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July 26, 2019 | Information, Other Defence

Civilian Investment in Defence R&D Driving Convergence of Multi-disciplinary Technologies

LONDON, July 25, 2019 /CNW/ -- Research and development (R&D) in the defence industry is undergoing a paradigm shift. Previously, R&D was driven by military investment, but it is now driven by civilian investment. This affects how technologies are developed, with dual-use technologies becoming more prevalent on the battlefield and existing technologies combined in novel ways to achieve the desired capabilities.

Convergence of multi-disciplinary technologies, such as information technologies, robotics, artificial intelligence, nanotechnology, and meta-materials, will have a wide variety of civilian and military applications.

"Where previously technologies would mature at glacial speeds due to their development for bespoke applications, the reverse is happening in the commercial sector. The culture of rapid prototyping, testing and iterations combined with private investment has allowed breakneck developments in certain technologies in the industry and academia with which the defence sector can no longer keep pace," said Ryan Pinto, Industry Analyst, Defence at Frost & Sullivan. "These non-military commercial technologies will have a profound impact on the defence industry over the next two decades, allowing for technologies that have previously stagnated to advance."

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Future technological advancements will be increasingly interlinked, wherein the advancements in one technology spur the development of adjacent and complementary technologies.

"Anticipating the future of the armed forces requires the tracking of all these interlinked technologies, as a breakthrough in any technology can have a positive or negative impact on a related technology," said Pinto. "As commercially developed technologies are not dependent on defence funding, they usually cross over into different sectors. These companies may not even be aware of the implications that their technology would have on the defence sector; hence, it is not the technology that determines technological superiority on the battlefield, but rather the doctrine that deploys these technologies that exploits them to their maximum potential."

Frost & Sullivan's recent analysis, Impact of Future Technologies on the Global Defence Market, 2019–2029, assesses which future technologies will impact the defence industry over the next 10 years, what segments will be impacted, what time frames are involved, which countries are researching and developing these technologies and the level of dependency for each technology.

Impact of Future Technologies on the Global Defence Market, 2019–2029 is the latest addition to Frost & Sullivan's Defence research and analysis available through the Frost & Sullivan Leadership Council, which helps organisations identify a continuous flow of growth opportunities to succeed in an unpredictable future.

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  • Defense Innovation Board Adopts AI Testing, Digital Workforce Recruitment Resolutions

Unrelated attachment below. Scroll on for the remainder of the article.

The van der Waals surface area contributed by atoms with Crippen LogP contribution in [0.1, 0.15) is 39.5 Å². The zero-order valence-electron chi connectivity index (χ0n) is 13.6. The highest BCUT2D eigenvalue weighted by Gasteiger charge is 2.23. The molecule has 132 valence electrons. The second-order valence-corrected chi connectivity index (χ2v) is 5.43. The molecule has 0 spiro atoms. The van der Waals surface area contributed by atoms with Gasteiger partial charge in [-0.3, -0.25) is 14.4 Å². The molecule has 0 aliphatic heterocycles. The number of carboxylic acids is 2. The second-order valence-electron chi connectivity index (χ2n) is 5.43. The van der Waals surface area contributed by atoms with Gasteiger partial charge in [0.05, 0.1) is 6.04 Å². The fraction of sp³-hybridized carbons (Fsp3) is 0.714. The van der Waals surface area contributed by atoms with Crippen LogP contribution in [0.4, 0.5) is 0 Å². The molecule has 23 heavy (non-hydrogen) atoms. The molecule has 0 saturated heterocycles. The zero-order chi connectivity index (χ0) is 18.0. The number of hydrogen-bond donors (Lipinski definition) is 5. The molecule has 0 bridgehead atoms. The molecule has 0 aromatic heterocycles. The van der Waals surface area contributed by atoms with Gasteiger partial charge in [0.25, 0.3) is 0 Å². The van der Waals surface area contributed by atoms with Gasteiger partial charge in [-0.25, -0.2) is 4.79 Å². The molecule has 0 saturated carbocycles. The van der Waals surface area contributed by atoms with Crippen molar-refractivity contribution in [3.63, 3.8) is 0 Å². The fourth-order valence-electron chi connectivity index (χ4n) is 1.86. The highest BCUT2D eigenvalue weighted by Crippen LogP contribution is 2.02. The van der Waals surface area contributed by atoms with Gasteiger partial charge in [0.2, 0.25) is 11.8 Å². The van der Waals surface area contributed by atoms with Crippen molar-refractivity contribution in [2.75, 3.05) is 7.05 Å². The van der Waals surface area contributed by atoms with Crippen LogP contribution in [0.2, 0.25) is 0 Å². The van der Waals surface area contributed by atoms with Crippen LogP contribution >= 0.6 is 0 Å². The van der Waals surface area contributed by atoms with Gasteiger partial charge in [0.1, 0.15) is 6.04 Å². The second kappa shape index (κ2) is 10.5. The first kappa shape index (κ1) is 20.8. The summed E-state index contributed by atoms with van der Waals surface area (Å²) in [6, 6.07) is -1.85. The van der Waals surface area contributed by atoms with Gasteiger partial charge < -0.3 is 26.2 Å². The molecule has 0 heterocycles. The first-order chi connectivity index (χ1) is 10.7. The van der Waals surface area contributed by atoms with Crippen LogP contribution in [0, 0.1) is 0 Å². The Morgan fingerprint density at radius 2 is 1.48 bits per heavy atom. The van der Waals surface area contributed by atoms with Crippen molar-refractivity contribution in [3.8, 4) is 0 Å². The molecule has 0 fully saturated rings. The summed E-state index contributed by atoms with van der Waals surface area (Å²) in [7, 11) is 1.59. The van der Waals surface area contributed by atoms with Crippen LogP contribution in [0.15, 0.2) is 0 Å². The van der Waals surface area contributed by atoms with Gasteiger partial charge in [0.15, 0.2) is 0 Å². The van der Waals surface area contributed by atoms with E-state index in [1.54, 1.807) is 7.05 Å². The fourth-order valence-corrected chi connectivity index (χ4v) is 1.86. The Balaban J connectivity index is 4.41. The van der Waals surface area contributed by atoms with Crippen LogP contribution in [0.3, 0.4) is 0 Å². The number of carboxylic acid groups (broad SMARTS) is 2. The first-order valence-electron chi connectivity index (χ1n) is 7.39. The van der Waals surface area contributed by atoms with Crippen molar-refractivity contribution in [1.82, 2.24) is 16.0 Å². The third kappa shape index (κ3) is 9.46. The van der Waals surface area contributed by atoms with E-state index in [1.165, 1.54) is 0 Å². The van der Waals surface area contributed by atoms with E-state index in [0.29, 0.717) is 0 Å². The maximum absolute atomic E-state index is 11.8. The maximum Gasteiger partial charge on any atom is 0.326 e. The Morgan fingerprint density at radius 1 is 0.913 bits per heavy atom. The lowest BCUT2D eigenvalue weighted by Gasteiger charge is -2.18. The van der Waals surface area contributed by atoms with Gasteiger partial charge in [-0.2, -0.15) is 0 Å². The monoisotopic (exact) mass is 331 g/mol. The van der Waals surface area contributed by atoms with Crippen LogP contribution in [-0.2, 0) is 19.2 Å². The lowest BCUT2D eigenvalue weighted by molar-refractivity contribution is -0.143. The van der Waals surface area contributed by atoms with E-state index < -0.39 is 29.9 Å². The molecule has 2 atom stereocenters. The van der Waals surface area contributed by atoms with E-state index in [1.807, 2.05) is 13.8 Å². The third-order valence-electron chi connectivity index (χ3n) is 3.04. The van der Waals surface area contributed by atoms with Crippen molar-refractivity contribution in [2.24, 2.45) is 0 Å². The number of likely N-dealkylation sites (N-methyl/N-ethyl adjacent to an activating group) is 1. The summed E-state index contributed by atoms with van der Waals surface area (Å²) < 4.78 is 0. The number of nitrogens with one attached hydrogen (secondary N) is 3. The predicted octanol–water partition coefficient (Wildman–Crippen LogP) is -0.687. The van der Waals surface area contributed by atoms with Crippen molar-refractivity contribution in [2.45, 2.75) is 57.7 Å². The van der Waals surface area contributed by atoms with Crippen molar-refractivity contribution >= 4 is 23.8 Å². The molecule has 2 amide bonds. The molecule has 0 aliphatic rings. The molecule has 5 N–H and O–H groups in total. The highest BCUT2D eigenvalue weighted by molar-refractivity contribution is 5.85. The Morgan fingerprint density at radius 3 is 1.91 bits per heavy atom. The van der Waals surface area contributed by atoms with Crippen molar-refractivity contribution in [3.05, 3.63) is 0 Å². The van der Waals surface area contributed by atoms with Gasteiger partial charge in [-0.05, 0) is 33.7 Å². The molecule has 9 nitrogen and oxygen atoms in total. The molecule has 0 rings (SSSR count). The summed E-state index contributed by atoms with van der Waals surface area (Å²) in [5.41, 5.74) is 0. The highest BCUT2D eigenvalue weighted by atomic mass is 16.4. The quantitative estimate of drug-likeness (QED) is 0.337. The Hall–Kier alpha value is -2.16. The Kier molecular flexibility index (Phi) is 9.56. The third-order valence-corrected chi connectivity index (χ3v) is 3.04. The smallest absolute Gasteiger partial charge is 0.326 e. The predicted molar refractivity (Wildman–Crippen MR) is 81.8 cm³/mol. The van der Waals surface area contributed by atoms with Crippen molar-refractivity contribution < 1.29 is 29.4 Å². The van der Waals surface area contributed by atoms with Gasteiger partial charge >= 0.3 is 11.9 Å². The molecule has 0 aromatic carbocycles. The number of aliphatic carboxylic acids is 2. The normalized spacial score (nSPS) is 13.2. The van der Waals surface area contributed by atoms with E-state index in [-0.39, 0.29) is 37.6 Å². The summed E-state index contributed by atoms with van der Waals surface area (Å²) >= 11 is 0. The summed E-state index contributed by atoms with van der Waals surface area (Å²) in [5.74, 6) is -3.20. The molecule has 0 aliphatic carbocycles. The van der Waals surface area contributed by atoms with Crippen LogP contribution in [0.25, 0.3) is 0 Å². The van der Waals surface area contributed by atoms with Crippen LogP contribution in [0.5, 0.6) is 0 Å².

September 17, 2020 | Information, Other Defence

    Defense Innovation Board Adopts AI Testing, Digital Workforce Recruitment Resolutions

    Mila Jasper The Defense Innovation Board convened for its fall public meeting Tuesday and approved resolutions for two key federal technology issues in addition to broadening its work on space. The board, which is comprised of national security technology innovators, formed a new space subcommittee to support the Space Force and heard from Michael Kratsios, acting undersecretary of defense for research and engineering, and U.S. chief technology officer. But the need for better testing protocols for artificial intelligence systems and strategies the Defense Department could adopt in order to attract digital talent took center stage at the meeting. The board adopted resolutions after robust discussions for both issues. Challenges in AI Testing No proven methods for testing and evaluating nondeterministic AI systems—meaning less predictable, more adaptable AI systems—exist. Daniela Rus, a roboticist with the Massachusetts Institute of Technology, said it is critical to have strong procedures for testing, evaluation, verification, and validation, or TEV/V, of artificial intelligence in order to create enough confidence in the technology to deploy it. “The department has been articulating the importance of accelerating the deployment of these systems,” Rus said, citing DOD's adoption of the board's AI ethics principles. “We have seen a lot of efforts in developing AI accelerator programs that will take the latest and greatest advancements in AI from research organizations and map them into processes and procedures for the department. We hope to have these in place, but in order to get there we need to have rigorous, robust procedures for testing.” The main reason testing for these types of autonomous systems is so challenging is uncertainty. Board member Danny Hillis, a pioneer in parallel computing, said uncertainty comes in three directions: from the function, the inputs and the outputs. Hillis suggested the board should use these three areas of uncertainty to guide its thinking when it comes to providing recommendations for TEV/V. The resolution adopted by the board argues DOD must develop its own TEV/V solutions as soon as possible, rather than wait for external solutions, in order to be ready to deploy AI systems in the short term. The board's science and technology subcommittee hopes to have two reports—one for a backgrounder and another for recommendations—on TEV/V for AI by December of this year. “Without a strong push for education and training on this topic and a diverse range of testing programs at the developmental and operational levels, DoD will have difficulty assessing its current TEV/V processes and determining next steps to improve its AI TEV/V capability,” the resolution reads. Competing for Digital Talent Later in the meeting, the DIB turned its attention to workforce issues. Jennifer Pahlka, a founder of the U.S. Digital Service and Code For America, led the group's discussion on competing for digital talent. Pahlka said the coronavirus pandemic and remote work trends could help the department attract talent if it develops new strategies to help it compete with the private sector. “As private sector remote work trends are changing how employers compete for digital talent, DOD has the opportunity to take advantage of these trends and be more competitive for civilian talent in this new environment,” Pahlka said. DOD and the federal government in general struggles to fill talent gaps for several reasons, including long hiring timelines. A recent report by the Partnership for Public Service found the average hiring timeline for the federal workforce is 98 days, or more than twice the private sector average. The paper DIB released to accompany the discussion detailed five recommendations for what to do to attract digital talent. Overall, DOD should develop strategies to maintain a remote and distributed workforce even beyond the pandemic. Pahlka added that though the recommendations focus on attracting digital talent, she hopes the same principles outlined can be expanded across the workforce. In the past, common wisdom said the Pentagon couldn't do mass telework. Since the onset of the coronavirus pandemic, DOD had to adapt, and fast. Lisa Hershman, the chief management officer for the Defense Department, said in July the pandemic “shattered the myth” DOD couldn't support remote work. According to the DIB's report, DOD should now focus on expanding its IT infrastructure and make sure it has the tools it needs to maintain remote work as well as expand the agency's capabilities to do classified work remotely. The report also recommends DOD work on improvements to the remote hiring process, prioritize changing the agency's culture around remote work and “consider dedicated remote work pilot programs to recruit and fill critical civilian technical talent gaps at priority organizations.” “The subcommittee believes the DOD is really at an inflection point for talent management,” Pahlka said. Pahlka and three other members of the DIB including former Google CEO Eric Schmidt ended their terms on the board. Member terms last four years.